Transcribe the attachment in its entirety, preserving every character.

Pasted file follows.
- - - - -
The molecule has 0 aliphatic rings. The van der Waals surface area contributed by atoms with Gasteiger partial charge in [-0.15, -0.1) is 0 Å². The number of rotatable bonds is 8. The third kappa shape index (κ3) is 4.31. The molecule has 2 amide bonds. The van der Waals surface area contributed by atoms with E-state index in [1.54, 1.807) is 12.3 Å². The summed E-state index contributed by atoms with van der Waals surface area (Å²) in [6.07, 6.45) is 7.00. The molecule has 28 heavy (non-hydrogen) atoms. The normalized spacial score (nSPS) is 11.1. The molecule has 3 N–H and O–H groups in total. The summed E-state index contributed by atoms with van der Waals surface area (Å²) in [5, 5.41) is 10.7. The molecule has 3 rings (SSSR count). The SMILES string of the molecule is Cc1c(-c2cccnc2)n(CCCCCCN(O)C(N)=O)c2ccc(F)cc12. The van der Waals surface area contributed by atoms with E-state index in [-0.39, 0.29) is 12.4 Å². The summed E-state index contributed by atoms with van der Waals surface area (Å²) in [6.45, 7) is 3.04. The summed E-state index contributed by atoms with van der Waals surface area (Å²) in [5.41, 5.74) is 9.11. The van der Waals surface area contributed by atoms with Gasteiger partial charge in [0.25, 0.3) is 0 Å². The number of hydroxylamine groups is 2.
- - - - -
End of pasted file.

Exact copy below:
The molecule has 0 aliphatic rings. The van der Waals surface area contributed by atoms with Gasteiger partial charge in [-0.15, -0.1) is 0 Å². The number of rotatable bonds is 8. The third kappa shape index (κ3) is 4.31. The molecule has 2 amide bonds. The van der Waals surface area contributed by atoms with E-state index in [1.54, 1.807) is 12.3 Å². The summed E-state index contributed by atoms with van der Waals surface area (Å²) in [6.07, 6.45) is 7.00. The molecule has 28 heavy (non-hydrogen) atoms. The normalized spacial score (nSPS) is 11.1. The molecule has 3 N–H and O–H groups in total. The summed E-state index contributed by atoms with van der Waals surface area (Å²) in [5, 5.41) is 10.7. The molecule has 3 rings (SSSR count). The SMILES string of the molecule is Cc1c(-c2cccnc2)n(CCCCCCN(O)C(N)=O)c2ccc(F)cc12. The van der Waals surface area contributed by atoms with E-state index in [-0.39, 0.29) is 12.4 Å². The summed E-state index contributed by atoms with van der Waals surface area (Å²) in [6.45, 7) is 3.04. The summed E-state index contributed by atoms with van der Waals surface area (Å²) in [5.41, 5.74) is 9.11. The van der Waals surface area contributed by atoms with Gasteiger partial charge in [0.25, 0.3) is 0 Å². The number of hydroxylamine groups is 2.